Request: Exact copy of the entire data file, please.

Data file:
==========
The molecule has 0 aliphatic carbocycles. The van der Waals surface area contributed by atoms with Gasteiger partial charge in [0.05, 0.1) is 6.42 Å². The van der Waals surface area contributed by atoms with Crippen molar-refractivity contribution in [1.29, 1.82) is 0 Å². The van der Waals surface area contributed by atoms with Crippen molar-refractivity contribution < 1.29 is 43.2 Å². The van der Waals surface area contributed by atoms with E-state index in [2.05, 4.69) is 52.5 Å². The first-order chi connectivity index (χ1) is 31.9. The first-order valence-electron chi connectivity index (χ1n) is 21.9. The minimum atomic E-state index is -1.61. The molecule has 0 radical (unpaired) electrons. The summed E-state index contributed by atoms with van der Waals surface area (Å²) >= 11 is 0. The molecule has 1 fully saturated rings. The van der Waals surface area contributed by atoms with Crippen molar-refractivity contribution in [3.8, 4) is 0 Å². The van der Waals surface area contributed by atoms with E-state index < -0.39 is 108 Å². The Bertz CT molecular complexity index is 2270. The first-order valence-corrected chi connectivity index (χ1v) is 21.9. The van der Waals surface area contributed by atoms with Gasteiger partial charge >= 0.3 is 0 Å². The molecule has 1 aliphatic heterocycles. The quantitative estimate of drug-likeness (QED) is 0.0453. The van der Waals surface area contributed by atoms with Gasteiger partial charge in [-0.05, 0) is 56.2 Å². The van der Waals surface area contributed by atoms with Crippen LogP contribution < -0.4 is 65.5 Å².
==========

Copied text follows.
The molecule has 0 aliphatic carbocycles. The van der Waals surface area contributed by atoms with Gasteiger partial charge in [0.05, 0.1) is 6.42 Å². The van der Waals surface area contributed by atoms with Crippen molar-refractivity contribution in [1.29, 1.82) is 0 Å². The van der Waals surface area contributed by atoms with Crippen molar-refractivity contribution < 1.29 is 43.2 Å². The van der Waals surface area contributed by atoms with E-state index in [2.05, 4.69) is 52.5 Å². The first-order chi connectivity index (χ1) is 31.9. The first-order valence-electron chi connectivity index (χ1n) is 21.9. The minimum atomic E-state index is -1.61. The molecule has 0 radical (unpaired) electrons. The summed E-state index contributed by atoms with van der Waals surface area (Å²) >= 11 is 0. The molecule has 1 fully saturated rings. The van der Waals surface area contributed by atoms with Crippen molar-refractivity contribution in [3.8, 4) is 0 Å². The van der Waals surface area contributed by atoms with E-state index < -0.39 is 108 Å². The Bertz CT molecular complexity index is 2270. The first-order valence-corrected chi connectivity index (χ1v) is 21.9. The van der Waals surface area contributed by atoms with Gasteiger partial charge >= 0.3 is 0 Å². The molecule has 1 aliphatic heterocycles. The quantitative estimate of drug-likeness (QED) is 0.0453. The van der Waals surface area contributed by atoms with Gasteiger partial charge in [-0.05, 0) is 56.2 Å². The van der Waals surface area contributed by atoms with Crippen LogP contribution < -0.4 is 65.5 Å².